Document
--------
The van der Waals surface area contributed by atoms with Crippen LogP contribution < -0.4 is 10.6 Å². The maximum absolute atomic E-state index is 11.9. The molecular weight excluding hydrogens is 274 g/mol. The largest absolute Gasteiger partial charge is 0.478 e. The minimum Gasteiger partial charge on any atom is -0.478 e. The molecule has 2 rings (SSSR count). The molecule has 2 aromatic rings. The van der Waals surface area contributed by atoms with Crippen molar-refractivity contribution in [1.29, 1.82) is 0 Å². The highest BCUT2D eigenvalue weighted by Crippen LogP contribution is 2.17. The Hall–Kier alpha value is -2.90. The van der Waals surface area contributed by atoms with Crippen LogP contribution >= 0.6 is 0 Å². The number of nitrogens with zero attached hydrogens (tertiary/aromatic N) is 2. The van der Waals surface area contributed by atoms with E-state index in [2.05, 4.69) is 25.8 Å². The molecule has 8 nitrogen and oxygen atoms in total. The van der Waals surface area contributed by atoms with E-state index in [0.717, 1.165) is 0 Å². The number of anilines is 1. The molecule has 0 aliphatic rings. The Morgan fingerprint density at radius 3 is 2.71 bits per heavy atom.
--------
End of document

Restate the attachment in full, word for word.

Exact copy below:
The van der Waals surface area contributed by atoms with Crippen LogP contribution < -0.4 is 10.6 Å². The maximum absolute atomic E-state index is 11.9. The molecular weight excluding hydrogens is 274 g/mol. The largest absolute Gasteiger partial charge is 0.478 e. The minimum Gasteiger partial charge on any atom is -0.478 e. The molecule has 2 rings (SSSR count). The molecule has 2 aromatic rings. The van der Waals surface area contributed by atoms with Crippen molar-refractivity contribution in [1.29, 1.82) is 0 Å². The highest BCUT2D eigenvalue weighted by Crippen LogP contribution is 2.17. The Hall–Kier alpha value is -2.90. The van der Waals surface area contributed by atoms with Crippen LogP contribution >= 0.6 is 0 Å². The number of nitrogens with zero attached hydrogens (tertiary/aromatic N) is 2. The van der Waals surface area contributed by atoms with E-state index in [2.05, 4.69) is 25.8 Å². The molecule has 8 nitrogen and oxygen atoms in total. The van der Waals surface area contributed by atoms with E-state index in [0.717, 1.165) is 0 Å². The number of anilines is 1. The molecule has 0 aliphatic rings. The Morgan fingerprint density at radius 3 is 2.71 bits per heavy atom.